In coordination with the newly announced European Union sanctions on select Beijing officials for the alleged ongoing major crackdown on Muslim Uighurs, the Biden administration has hit Beijing with its own punitive sanctions, setting tensions further on edge just two days after the conclusion of the fiery Alaska summit.
The US sanctions target to top Chinese officials for "serious human rights abuses" against Uighur minorities concentrated in northwest Xinjiang province. Along with the EU, the sanctions were coordinated with Canada and the United Kingdom, which rolled out with similarly targeted sanctions that included additional individuals, according to a Treasury Department statement.
"Chinese authorities will continue to face consequences as long as atrocities occur in Xinjiang," Treasury's Director of the Office of Foreign Assets Control Andrea M. Gacki said. Meanwhile, it could be the US administration is still smarting over this...
"if there were ever to be a date for historians to mark the televised humiliation and official end of American hegemony, it would be the public verbal slapping of Secretary of State Antony Blinken and NSA Jake Sullivan by Chinese ambassador on U.S. soil." https://t.co/dWPBs13GdA— Mollie (@MZHemingway) March 22, 2021
"Treasury is committed to promoting accountability for the Chinese government's human rights abuses, including arbitrary detention and torture, against Uyghurs and other ethnic minorities," she added. The statement identified the following individuals that fall under the new US action:
The US designated Wang Junzheng, the Secretary of the Party Committee of the Xinjiang Production and Construction Corps, and Chen Mingguo, Director of the Xinjiang Public Security Bureau.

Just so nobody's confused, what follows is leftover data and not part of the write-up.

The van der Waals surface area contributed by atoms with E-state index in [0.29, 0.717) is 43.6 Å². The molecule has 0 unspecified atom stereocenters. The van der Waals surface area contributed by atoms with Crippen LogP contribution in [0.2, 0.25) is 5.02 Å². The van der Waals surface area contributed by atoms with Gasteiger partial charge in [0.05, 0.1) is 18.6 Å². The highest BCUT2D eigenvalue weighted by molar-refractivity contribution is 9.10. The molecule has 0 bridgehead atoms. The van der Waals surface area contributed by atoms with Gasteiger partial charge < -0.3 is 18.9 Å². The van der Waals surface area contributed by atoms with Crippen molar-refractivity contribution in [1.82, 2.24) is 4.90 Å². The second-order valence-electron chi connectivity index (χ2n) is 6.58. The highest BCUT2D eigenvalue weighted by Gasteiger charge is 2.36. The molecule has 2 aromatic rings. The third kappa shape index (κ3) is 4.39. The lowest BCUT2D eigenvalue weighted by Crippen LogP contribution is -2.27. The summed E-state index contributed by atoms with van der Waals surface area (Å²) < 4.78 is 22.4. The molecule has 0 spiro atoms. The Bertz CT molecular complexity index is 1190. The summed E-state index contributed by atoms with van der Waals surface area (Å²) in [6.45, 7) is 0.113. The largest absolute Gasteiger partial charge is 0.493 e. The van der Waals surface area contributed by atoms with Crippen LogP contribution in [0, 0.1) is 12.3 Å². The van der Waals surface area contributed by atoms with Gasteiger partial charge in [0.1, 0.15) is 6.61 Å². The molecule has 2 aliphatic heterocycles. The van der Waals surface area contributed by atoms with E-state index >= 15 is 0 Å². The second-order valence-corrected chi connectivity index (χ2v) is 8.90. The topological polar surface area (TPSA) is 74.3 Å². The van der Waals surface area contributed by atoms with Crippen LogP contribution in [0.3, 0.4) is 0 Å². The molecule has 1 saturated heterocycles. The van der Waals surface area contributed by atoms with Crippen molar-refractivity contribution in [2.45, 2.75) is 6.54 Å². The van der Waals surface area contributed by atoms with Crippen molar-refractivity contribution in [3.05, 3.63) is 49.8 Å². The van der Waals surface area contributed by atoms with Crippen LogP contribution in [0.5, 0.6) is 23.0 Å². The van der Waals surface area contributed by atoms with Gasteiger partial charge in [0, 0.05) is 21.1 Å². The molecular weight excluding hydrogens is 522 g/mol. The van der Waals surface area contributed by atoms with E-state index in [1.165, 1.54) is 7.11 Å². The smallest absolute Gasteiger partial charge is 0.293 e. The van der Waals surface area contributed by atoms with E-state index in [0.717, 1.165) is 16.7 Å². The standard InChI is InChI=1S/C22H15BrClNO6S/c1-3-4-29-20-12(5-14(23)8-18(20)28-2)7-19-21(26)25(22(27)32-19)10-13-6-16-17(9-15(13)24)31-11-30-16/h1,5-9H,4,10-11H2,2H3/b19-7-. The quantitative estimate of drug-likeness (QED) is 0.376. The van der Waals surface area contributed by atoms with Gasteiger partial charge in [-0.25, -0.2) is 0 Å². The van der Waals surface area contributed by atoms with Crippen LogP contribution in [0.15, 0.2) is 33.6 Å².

"These individuals are designated pursuant to Executive Order (E.O.) 13818, which builds upon and implements the Global Magnitsky Human Rights Accountability Act and targets perpetrators of serious human rights abuse and corruption," the Treasury Department added.
The UK government neanwhile said of the coordinated actions in a statement: "Acting together sends the clearest possible signal that the international community is united in its condemnation of China’s human rights violations in Xinjiang and the need for Beijing to end its discriminatory and oppressive practices in the region."
In response to the earlier Monday morning EU sanctions announcement, which was a first in over three decades, China's Ministry of Foreign Affairs blasted the EU as "disregarding and distorting the facts" as well as "grossly interfering in China's internal affairs" by bringing sanctions against government officials.
China has maintained the Uighur crackdown and charges of genocide are "based on nothing but lies and disinformation."
EU-targeted individuals will have their assets frozen and are effectively banned from traveling to EU countries. China swiftly retaliated, according to an official statement on government websites: "China has decided to impose sanctions on 10 persons and 4 entities that have seriously harmed China’s sovereignty and interests and maliciously spread lies and false information on the European side.
Similar 'retaliatory' action is now expected imminently to be leveled against Washington.